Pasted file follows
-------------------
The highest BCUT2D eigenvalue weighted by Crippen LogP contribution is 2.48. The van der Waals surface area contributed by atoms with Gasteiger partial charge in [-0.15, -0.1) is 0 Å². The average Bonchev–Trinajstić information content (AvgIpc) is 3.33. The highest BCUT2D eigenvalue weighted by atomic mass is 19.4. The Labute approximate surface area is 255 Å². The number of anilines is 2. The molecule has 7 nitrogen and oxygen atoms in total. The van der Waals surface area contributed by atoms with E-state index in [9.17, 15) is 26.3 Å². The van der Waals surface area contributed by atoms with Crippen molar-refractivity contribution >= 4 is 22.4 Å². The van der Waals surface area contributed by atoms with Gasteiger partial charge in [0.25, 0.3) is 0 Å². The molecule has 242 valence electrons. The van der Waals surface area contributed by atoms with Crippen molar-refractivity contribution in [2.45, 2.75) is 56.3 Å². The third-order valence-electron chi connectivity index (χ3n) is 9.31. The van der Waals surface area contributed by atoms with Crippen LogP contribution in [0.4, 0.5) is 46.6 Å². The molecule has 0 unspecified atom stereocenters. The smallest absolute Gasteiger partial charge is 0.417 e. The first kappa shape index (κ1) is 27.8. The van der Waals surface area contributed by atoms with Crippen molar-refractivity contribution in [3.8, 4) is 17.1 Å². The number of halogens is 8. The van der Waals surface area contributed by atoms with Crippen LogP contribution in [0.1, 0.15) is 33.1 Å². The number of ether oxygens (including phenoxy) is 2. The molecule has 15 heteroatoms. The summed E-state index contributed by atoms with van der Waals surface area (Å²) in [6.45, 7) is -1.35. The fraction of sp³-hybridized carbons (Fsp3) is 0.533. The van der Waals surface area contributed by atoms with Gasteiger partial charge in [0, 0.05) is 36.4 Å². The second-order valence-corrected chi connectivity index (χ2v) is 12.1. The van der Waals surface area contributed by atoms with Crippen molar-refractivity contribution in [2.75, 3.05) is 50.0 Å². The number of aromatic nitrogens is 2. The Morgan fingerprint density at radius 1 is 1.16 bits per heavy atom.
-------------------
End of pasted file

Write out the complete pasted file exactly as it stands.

The highest BCUT2D eigenvalue weighted by Crippen LogP contribution is 2.48. The van der Waals surface area contributed by atoms with Gasteiger partial charge in [-0.15, -0.1) is 0 Å². The average Bonchev–Trinajstić information content (AvgIpc) is 3.33. The highest BCUT2D eigenvalue weighted by atomic mass is 19.4. The Labute approximate surface area is 255 Å². The number of anilines is 2. The molecule has 7 nitrogen and oxygen atoms in total. The van der Waals surface area contributed by atoms with E-state index in [9.17, 15) is 26.3 Å². The van der Waals surface area contributed by atoms with Crippen molar-refractivity contribution >= 4 is 22.4 Å². The van der Waals surface area contributed by atoms with Gasteiger partial charge in [0.25, 0.3) is 0 Å². The molecule has 242 valence electrons. The van der Waals surface area contributed by atoms with Crippen molar-refractivity contribution in [2.45, 2.75) is 56.3 Å². The third-order valence-electron chi connectivity index (χ3n) is 9.31. The van der Waals surface area contributed by atoms with Crippen LogP contribution in [0.4, 0.5) is 46.6 Å². The molecule has 0 unspecified atom stereocenters. The smallest absolute Gasteiger partial charge is 0.417 e. The first kappa shape index (κ1) is 27.8. The van der Waals surface area contributed by atoms with Crippen molar-refractivity contribution in [3.8, 4) is 17.1 Å². The number of halogens is 8. The van der Waals surface area contributed by atoms with Crippen LogP contribution in [0.1, 0.15) is 33.1 Å². The number of ether oxygens (including phenoxy) is 2. The molecule has 15 heteroatoms. The summed E-state index contributed by atoms with van der Waals surface area (Å²) in [6.45, 7) is -1.35. The fraction of sp³-hybridized carbons (Fsp3) is 0.533. The van der Waals surface area contributed by atoms with Gasteiger partial charge in [0, 0.05) is 36.4 Å². The second-order valence-corrected chi connectivity index (χ2v) is 12.1. The van der Waals surface area contributed by atoms with Crippen molar-refractivity contribution in [2.75, 3.05) is 50.0 Å². The number of aromatic nitrogens is 2. The Morgan fingerprint density at radius 1 is 1.16 bits per heavy atom.